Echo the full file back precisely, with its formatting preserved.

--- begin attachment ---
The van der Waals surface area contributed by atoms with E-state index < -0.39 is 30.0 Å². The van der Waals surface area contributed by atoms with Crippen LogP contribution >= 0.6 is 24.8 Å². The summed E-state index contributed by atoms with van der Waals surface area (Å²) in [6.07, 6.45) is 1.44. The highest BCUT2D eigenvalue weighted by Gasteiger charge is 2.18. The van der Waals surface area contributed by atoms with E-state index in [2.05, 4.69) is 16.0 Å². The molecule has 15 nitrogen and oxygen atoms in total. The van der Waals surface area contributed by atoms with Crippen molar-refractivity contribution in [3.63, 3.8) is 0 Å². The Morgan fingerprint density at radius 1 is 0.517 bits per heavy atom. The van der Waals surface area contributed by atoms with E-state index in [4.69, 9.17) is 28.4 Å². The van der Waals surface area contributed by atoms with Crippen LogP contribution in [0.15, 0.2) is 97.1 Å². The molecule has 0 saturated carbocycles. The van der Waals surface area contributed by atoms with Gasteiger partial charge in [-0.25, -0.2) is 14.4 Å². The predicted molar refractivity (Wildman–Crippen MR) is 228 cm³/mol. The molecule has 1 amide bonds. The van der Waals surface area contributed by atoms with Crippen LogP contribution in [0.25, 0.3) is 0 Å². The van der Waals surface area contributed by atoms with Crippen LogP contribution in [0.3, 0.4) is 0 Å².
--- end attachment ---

The van der Waals surface area contributed by atoms with E-state index < -0.39 is 30.0 Å². The van der Waals surface area contributed by atoms with Crippen LogP contribution >= 0.6 is 24.8 Å². The summed E-state index contributed by atoms with van der Waals surface area (Å²) in [6.07, 6.45) is 1.44. The highest BCUT2D eigenvalue weighted by Gasteiger charge is 2.18. The van der Waals surface area contributed by atoms with E-state index in [2.05, 4.69) is 16.0 Å². The molecule has 15 nitrogen and oxygen atoms in total. The van der Waals surface area contributed by atoms with Crippen molar-refractivity contribution in [3.63, 3.8) is 0 Å². The Morgan fingerprint density at radius 1 is 0.517 bits per heavy atom. The van der Waals surface area contributed by atoms with E-state index in [4.69, 9.17) is 28.4 Å². The van der Waals surface area contributed by atoms with Crippen LogP contribution in [0.15, 0.2) is 97.1 Å². The molecule has 0 saturated carbocycles. The van der Waals surface area contributed by atoms with Gasteiger partial charge in [-0.25, -0.2) is 14.4 Å². The predicted molar refractivity (Wildman–Crippen MR) is 228 cm³/mol. The molecule has 1 amide bonds. The van der Waals surface area contributed by atoms with Crippen LogP contribution in [0.25, 0.3) is 0 Å². The van der Waals surface area contributed by atoms with Crippen LogP contribution in [0.3, 0.4) is 0 Å².